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Peter King
May 08, 1995
The college draft, free-agent signings and the addition of two expansion teams have changed pro football's balance of power
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May 08, 1995

Nfl Plus

The college draft, free-agent signings and the addition of two expansion teams have changed pro football's balance of power

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Minnesota's top two picks, draftees Derrick Alexander of Florida State, who flubbed most of his workouts, and weighty offensive tackle Korey Stringer, should get early starting assignments.

NFC East

Giants: New York began the off-season by making the worst deal of the George Young era, in effect swapping Dave Meggett for Herschel Walker. Walker is a useful utility player and brings great locker room presence, but signing him as a free agent for $1.6 million after refusing to pay Meggett $2 million is ludicrous. Meggett is the one Giant who kept defensive coordinators up nights.

The Giants could still be in position to prove that their 15-10 season-ending win over Dallas wasn't a fluke. A terrific back-field (Rodney Hampton, Walker and top-pick Tyrone Wheatley), good receivers (Mike Sherrard and second-year player Thomas Lewis) and a more mature Dave Brown at quarterback give New York more offensive punch.

Cardinals: Arizona's off-season has been a never-ending quest for wideouts and quarterbacks, because coach-despot Buddy Ryan threw everyone he had at those positions away. He lost part-time starting quarterback Steve Beuerlein to Jacksonville after making him available in the expansion draft, then failed to sign the signal-caller he wanted, Atlanta backup Bobby Hebert. As a consequence he had to give a huge contract to one of the most inconsistent quarterbacks of our time, Dave Kreig, who ended last season in a starring role with Detroit.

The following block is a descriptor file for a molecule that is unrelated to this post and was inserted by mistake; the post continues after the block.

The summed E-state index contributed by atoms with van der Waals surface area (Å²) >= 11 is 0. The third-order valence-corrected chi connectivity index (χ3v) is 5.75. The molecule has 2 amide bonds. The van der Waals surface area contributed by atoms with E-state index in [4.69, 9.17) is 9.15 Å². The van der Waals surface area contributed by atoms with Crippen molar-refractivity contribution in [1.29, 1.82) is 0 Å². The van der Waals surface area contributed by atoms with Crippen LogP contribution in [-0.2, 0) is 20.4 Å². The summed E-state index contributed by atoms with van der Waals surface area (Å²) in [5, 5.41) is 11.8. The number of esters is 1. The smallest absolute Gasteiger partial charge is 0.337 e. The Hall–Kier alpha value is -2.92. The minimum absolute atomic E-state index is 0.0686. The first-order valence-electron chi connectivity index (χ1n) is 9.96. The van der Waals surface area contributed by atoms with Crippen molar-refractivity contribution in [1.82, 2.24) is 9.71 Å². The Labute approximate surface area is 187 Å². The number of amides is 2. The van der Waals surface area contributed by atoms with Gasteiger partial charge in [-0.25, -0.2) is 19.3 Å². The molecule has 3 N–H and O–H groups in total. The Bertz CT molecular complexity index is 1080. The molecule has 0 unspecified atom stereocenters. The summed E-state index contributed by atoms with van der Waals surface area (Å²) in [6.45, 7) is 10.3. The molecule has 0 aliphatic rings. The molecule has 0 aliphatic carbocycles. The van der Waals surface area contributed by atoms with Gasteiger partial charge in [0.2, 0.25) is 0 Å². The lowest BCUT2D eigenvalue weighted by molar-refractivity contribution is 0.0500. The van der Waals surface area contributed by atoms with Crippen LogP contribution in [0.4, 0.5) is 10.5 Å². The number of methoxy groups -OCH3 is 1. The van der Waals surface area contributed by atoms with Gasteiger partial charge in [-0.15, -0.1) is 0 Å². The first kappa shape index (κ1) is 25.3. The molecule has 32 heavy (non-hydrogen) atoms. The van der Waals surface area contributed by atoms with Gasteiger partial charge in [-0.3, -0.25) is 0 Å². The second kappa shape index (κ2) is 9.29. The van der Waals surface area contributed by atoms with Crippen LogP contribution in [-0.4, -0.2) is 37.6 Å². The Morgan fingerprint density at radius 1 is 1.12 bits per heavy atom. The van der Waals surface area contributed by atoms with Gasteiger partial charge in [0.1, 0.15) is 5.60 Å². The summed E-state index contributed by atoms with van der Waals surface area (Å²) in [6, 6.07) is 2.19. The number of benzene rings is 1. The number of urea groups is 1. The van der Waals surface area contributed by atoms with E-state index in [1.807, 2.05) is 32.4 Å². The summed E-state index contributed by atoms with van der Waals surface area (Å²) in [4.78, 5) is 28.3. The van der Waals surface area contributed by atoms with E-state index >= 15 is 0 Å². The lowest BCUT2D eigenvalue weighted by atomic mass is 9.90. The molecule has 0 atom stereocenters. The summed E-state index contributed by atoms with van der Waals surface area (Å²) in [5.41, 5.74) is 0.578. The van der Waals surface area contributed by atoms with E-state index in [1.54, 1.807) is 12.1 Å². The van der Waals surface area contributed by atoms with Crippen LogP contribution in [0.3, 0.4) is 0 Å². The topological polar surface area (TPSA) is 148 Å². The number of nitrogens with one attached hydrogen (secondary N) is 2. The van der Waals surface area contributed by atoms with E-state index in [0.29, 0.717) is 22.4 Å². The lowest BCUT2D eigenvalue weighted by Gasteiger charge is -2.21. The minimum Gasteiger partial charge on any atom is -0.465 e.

Ryan traded wideout Ricky Proehl to Seattle and lost free-agent wideout Randal Hill to Miami, then he dealt first-and fourth-round picks and running back Ron Moore to the Jets for productive receiver Rob Moore and used his second-round pick for Frank Sanders of Auburn. It's amazing what stability every team always has with the Budman.

Cowboys: If you're a Dallas fan, you've got to be wondering how the Cowboys improved themselves this off-season. While the 49ers got an impact player in J.J. Stokes and a serviceable corner, Marquez Pope, to replace Deion Sanders for at least half of the season, the Cowboys have lost Pro Bowl center Mark Stepnoski, deep receiving threat Alvin Harper and free safety James Washington. The Cowboys used the draft to get Emmitt Smith a backup (Alabama back Sherman Williams), a center for the future (300-pound tight end Kendell Watkins of Mississippi State) and lots of special teams help. They haven't added a single significant player.

Eagles: Ray Rhodes is as even keel as any coach in the NFL. So it was amazing to see him bordering on bubbly at defensive end Mike Mamula's workout in Boston on April 6. "Too many players in the league don't have that burning desire to play. My players have to have that. Mamula has it," he said at the time. And now he has Mamula, whom he will likely install as a pass rusher at right defensive end.

That, plus the acquisition of running back Ricky Watters, makes the Eagles, who lost their final seven games in '94, a playoff threat. The question on Watters is whether he can run between the tackles, which he didn't have to do much of in San Francisco.

Redskins: With holes throughout the Washington roster, coach Norv Turner felt he would do best to find a weapon to help the development of last year's first-rounder, quarterback Heath Shuler. So the Redskins took big, rangy wideout Michael Westbrook of Colorado in the first round. "You should see Heath now," Turner says. "Westbrook really looks like he's going to be a player." He had better be, because if Turner hopes to pull off a revival, he can't afford to waste the fourth pick in the draft.

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